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Written by johnwhays

April 11, 2020 at 9:20 am

Incremental Change

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Like a slow train crawling along a track, I am seeing multiple signs of the changing seasons unfolding with an unstoppable impetus. I wish it would all take a pause long enough to give us added time cleaning up fallen trees and branches that are clearly visible in our woods now that the snow is gone. The clock is ticking toward the explosion of green leaves that will quickly obscure the views on either side of our trails.

What looks like a relatively simple effort now will soon become too thick with growth to effectively navigate for cutting and hauling.

On the drive home yesterday I noticed many of the farm fields are already being prepped with applications of manure fertilizer. One neighbor was out on his lawn tractor dragging something across the yard that looked like a way to break up the gopher mounds and molehills to smooth things out for that first mow of the season.

New shoots of green groundcover leaves are making an appearance all over the floor of our forest. It won’t be long and we will get a chance to see how many of our transplanted trillium plants are still surviving.

Even though there are still many places along our trails where there is standing water from the complete saturation of the soil, there are areas where some quick-growing grasses are sprouting taller than what my mower would cut off if I was able to be out mowing already.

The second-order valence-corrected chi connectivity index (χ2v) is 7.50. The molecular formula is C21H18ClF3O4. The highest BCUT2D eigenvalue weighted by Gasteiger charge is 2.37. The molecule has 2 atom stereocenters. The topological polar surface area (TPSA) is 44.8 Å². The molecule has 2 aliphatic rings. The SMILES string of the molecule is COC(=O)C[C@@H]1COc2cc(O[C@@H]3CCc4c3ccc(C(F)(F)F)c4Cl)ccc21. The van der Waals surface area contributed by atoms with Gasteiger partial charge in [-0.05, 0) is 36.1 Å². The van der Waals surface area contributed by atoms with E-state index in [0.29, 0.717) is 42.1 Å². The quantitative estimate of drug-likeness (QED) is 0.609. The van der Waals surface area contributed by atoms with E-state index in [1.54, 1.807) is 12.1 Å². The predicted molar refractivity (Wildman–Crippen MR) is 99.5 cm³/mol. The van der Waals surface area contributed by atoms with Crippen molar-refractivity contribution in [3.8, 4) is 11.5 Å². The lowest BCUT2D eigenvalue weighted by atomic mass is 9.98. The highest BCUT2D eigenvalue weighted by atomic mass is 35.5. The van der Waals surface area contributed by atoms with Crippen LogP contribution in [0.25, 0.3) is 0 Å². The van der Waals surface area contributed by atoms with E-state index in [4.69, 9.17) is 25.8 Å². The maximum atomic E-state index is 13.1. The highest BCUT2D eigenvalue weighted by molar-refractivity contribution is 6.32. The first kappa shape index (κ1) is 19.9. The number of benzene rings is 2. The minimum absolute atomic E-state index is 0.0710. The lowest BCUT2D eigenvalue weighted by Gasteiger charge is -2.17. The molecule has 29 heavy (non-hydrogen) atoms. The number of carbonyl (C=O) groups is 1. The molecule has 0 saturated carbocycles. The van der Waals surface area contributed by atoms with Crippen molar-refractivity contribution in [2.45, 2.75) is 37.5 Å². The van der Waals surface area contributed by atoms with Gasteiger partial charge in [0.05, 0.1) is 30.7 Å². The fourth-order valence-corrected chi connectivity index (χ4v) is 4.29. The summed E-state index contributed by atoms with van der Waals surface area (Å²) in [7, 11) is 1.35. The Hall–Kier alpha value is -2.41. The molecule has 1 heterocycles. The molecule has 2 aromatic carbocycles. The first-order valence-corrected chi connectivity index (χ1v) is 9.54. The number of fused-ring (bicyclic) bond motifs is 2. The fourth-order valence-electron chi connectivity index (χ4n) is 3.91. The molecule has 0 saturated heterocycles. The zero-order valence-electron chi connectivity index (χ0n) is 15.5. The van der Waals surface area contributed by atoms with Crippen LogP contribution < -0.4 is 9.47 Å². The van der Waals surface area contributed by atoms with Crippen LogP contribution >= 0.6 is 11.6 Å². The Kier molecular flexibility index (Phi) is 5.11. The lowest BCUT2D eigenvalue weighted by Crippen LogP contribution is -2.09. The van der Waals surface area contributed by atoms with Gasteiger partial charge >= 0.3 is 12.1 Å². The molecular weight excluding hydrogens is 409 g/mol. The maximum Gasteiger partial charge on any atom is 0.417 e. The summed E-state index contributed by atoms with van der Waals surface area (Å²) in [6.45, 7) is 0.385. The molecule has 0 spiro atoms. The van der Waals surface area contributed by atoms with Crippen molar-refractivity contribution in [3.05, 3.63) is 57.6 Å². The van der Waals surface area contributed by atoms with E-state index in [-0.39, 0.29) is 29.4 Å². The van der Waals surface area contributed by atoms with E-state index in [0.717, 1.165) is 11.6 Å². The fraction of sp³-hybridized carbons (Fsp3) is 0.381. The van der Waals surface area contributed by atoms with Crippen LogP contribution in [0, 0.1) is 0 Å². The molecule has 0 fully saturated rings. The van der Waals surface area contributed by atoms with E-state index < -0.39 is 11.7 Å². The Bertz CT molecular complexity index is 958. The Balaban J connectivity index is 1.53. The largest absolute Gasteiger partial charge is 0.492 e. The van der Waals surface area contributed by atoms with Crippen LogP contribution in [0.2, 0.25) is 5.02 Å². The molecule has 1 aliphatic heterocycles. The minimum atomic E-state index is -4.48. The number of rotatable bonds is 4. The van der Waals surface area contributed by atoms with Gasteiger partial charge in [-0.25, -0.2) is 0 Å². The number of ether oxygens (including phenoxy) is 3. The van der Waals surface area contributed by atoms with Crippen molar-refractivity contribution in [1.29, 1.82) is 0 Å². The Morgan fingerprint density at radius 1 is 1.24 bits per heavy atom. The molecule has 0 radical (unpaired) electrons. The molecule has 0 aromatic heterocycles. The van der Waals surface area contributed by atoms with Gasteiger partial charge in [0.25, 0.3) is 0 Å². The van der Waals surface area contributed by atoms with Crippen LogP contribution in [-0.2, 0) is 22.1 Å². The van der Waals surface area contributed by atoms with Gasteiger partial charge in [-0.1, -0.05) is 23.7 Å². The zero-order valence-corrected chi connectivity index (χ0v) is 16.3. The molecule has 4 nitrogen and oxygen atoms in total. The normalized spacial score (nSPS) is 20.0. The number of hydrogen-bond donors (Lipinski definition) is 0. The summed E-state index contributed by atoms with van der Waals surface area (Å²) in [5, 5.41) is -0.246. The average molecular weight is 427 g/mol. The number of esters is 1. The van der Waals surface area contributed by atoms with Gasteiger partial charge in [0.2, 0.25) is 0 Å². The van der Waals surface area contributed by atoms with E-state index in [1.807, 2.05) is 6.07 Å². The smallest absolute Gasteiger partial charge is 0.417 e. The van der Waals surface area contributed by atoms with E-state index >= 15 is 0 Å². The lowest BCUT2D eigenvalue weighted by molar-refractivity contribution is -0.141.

The changes in the natural world are ongoing, day and night. Every walk around the property reveals something new that is growing or drying out. The trees are beginning to form the early hint of leaf buds that will soon create a fresh tint of yellowish-green crowns that are the precursor to the burst of actual leaves.

Many years of commuting have provided repeated evidence of how that new green glow shows up across the treetops in a matter of a day. One day, nothing. The next day, visible buds everywhere!

Every day the natural world is evolving, but I sense the locomotive of change from winter to spring is gathering much more spring-like momentum at our latitude this week.

Maybe we should start getting ready for summer while there’s still time.

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Written by johnwhays

April 7, 2020 at 6:00 am